The Politics Of Movie Titles

politics of movie titles

image by Meena Kadri

Invariably movies from Bollywood get into trouble in India. It could be because someone does not like the title, or the theme. Sometimes it could be the story and at other times it is the fact that the city has not been called by its correct name.

Take the case of Kiran Rao’s maiden film “Dhobi Ghat” that ran into trouble in Kolkata and Delhi on the day of its release. Many a washer men felt that the title was derogatory to the community and carried posters to that effect. In Delhi, the community leaders went one step ahead and approached the Delhi high Court seeking a change of the film’s title.

In my opinion the community leaders were being highly “unambitious” when they protested against the title of the movie. After all, the word Dhobi Ghat has not been invented by Kiran Rao. It is a word that exists in the hindi language and also in the dictionary. The protest should have been against the language and the demand should have been that it be removed from the dictionary and the colloquial language.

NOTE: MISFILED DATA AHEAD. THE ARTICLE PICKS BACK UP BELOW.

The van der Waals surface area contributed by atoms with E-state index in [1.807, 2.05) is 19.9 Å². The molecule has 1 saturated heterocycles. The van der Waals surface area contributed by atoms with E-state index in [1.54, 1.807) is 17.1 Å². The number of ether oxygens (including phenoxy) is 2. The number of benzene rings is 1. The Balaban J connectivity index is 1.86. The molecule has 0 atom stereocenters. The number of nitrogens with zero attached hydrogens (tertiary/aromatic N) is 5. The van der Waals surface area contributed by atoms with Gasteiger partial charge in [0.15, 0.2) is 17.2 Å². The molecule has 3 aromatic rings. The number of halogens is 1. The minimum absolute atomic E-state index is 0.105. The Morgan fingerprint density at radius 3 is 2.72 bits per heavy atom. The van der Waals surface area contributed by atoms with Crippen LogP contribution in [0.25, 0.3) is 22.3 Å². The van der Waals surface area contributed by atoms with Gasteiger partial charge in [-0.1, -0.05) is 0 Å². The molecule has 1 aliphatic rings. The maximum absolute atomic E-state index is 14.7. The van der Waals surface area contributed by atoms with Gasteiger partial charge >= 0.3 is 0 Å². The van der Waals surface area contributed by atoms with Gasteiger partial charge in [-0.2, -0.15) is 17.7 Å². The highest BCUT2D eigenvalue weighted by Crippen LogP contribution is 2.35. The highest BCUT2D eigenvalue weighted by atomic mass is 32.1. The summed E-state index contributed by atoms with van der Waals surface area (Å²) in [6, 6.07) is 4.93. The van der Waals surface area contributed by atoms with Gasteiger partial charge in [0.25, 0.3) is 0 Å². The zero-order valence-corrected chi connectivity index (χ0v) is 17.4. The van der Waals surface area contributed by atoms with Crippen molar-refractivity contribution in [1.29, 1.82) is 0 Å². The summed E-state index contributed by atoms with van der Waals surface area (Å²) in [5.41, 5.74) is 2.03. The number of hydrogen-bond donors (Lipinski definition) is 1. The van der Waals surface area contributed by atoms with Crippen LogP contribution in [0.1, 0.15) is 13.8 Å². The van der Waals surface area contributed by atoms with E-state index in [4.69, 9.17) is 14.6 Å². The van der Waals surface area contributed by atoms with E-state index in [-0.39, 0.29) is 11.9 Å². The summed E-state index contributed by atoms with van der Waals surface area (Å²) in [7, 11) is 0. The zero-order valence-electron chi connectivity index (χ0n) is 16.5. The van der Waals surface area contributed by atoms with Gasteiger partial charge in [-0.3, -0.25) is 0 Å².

When the Shah Rukh Khan movie titled “Billoo Barber” was being released, at that time too there were protests from the barber community saying that the title demeaned them. I fail to understand how that could be. As per Wikipedia, a barber (from the Latin barba, “beard”) is someone, most often male, whose occupation is to cut any type of hair, and to shave or trim the beards of men. The place of work of a barber is generally called a barbershop, or simply the “barber’s”.

The movie was about a man called Billoo who was a barber by profession and hence the title of the movie – Billoo Barber. If the word barber is taken off the language then how would one refer to them? Also how will they market themselves?

The other question is: what is demeaning – the word or the profession? I do not think that the profession is demeaning. It is a work that has a demand; people want the service and pay for it. And the word merely labels one as carrying out that profession – willingly, and of own volition. So the word too cannot be demeaning.

A similar protest had been made by many who took umbrage to the title of Danny Boyle’s hit movie – Slumdog Millionaire. The objection was to the fact that a slum boy was called a slumdog. In their favour it could be said that the word slumdog does not exist in the English language and the credit for inventing it should go to the people involved with the movie.

The protest perhaps originates from the fact that the word “dog” is being used here and calling someone as that is abusive. Fair enough. But, by that logic a word such as “underdog” should also be removed from the English lexicon.

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